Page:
The Day I Was Shamed in School, and the Moment I Left It Behind
When Mr. Creech publicly shamed me for my dyslexia, I hated him, I hated school, and I hated reading. When I saw him again, years later, I think my response surprised us both.
As a child, I wasn’t taught the importance of an education, let alone how to use an adjective. I lived in the projects, and it smelled of despair. I breathed it in every day. The only way out of it was by playing professional ball or hustling.
My family and I never talked about school as the ticket to a future. School, for me, wasn’t about classwork. I was given 25 cents and a free lunch ticket five times a week. My mama signed on the dotted line to make sure I got the lunch. I was in classrooms, but I wasn’t there to learn to write or read or speak. I knew that I should sit down and not act out, or, as Mama used to say, it would cost me.
Being unable to verbally express what I was feeling inside kept me angry. I was in a classroom full of — for the most part — learning-challenged students. But I wasn’t better than them. Teachers handed out worksheets I couldn’t comprehend. My classmates sat proudly in their chairs and read out loud, but an all-too-familiar fear crept up inside of me. When it came time for me to read aloud, I wanted to hide. I was ready to vomit almost all the time. I cried constantly. Not literally — my tears fell inside me. I was 13 years old, and I was stuck in a rut. Some said that I was destined for the penitentiary.
My Classroom Nightmare
I had an English teacher, Mr. Creech, who was part of my nightmare. He knew. He knew I was assigned to only two regular classes a day, and that the one class I attended most of the day was full of struggling students. He knew I couldn’t read. And he found it necessary to expose my secret. He would turn to me and say with a smirk, “Anthony, why don’t you read the next paragraph?” I didn’t know what a paragraph was. I tried to read what was in front of me. Valiantly. I saw the words on the page, but my mind seemed unable to touch the sounds. I saw the curves of the letters of the words, but I couldn’t transform them into meaning. The sound of my halting voice incited laughter among my classmates and comments like “You are so stupid.”
For years I dwelled inside my inadequacies, attempting to dismantle them brick by brick. I hated being who I was. I hated school, and a part of me believed it hated me back. Knowing my failure, though, made me reluctant to fix it; I hated the thought of reading because I knew I couldn’t do it. It was a cycle I couldn’t break out of. How did this happen? It was the school and the teachers who didn’t encourage me, but it was also my parents, who never told me to focus on my education, and, finally, it was me for giving up.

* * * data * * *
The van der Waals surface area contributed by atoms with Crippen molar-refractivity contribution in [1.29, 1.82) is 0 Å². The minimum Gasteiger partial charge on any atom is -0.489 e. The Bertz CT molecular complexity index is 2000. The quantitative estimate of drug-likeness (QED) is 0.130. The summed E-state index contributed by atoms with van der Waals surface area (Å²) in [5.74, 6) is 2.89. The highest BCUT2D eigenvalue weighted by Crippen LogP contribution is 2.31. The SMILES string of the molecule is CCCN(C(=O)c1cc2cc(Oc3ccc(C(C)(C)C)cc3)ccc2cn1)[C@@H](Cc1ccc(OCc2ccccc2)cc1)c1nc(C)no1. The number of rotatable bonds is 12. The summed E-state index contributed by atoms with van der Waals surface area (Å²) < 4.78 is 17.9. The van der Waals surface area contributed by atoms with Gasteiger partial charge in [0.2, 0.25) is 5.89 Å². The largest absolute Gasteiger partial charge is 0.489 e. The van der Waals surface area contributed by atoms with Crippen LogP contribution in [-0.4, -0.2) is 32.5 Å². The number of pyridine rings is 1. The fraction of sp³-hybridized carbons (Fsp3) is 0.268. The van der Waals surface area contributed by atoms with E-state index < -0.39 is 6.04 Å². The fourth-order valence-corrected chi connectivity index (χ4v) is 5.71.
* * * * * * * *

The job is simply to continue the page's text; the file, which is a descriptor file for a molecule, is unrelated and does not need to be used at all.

[Self-Test: Signs of Dyslexia in Adults]
Setting the Record Straight
I was 41 years old when I flew back to Texas to visit friends and family. On my way from the airport, my best friend suggested we have a drink at a nearby bar. As we sat down, I saw someone across the smoke-filled room. It was Mr. Creech, my former English teacher, leaning over the bar buying himself a drink. I rushed over and reached into my pocket to pay for him.
“Do I know you?” he asked.
“Yes, sir, you do know me,” I answered. “My name is Anthony Hamilton, and I was in your fourth-period class.” The look on his face told me that he did remember the boy he had once shamed.
“I’m so glad I had a chance to see you,” I said. “And, Mr. Creech, I have great news to share.” I told him I had learned to read. But that wasn’t all. I had become a published author and a motivational speaker. “I tell every person who is willing to listen, Mr. Creech, that anything is possible when you believe in who you are.”
[Free Resource: Understanding Intense ADHD Emotions]
Then I told him I wanted him to do me a favor. He asked what it was. “The next time you get another Anthony Hamilton in your classroom, please teach him how to read.”
As I said that, I remember thanking God for that moment to be able to come face to face with what I thought was my nemesis. I truly believe that everything we go through in life has a purpose.
My Disability Has a Name
The experts say that what once disabled me has a name: dyslexia. I can tell you it was something else as well. It was a lack of craving for an education.
That’s far from my life today. My belly now hungers for verbs and adjectives, synonyms, and paragraphs. I am optimistic about my future. I write to be the author of my life and because of my faith in another Author of my life. If it were not for my Father in Heaven, I would possess no expression.
I also write to give back. I write because of the boy in the community college classroom here in Hayward, California, who read my book, for the teacher who put my book on the syllabus, and for the people who have read me and tell me — and I am truly humbled by their words — that they found some meaning in what I have put down on paper.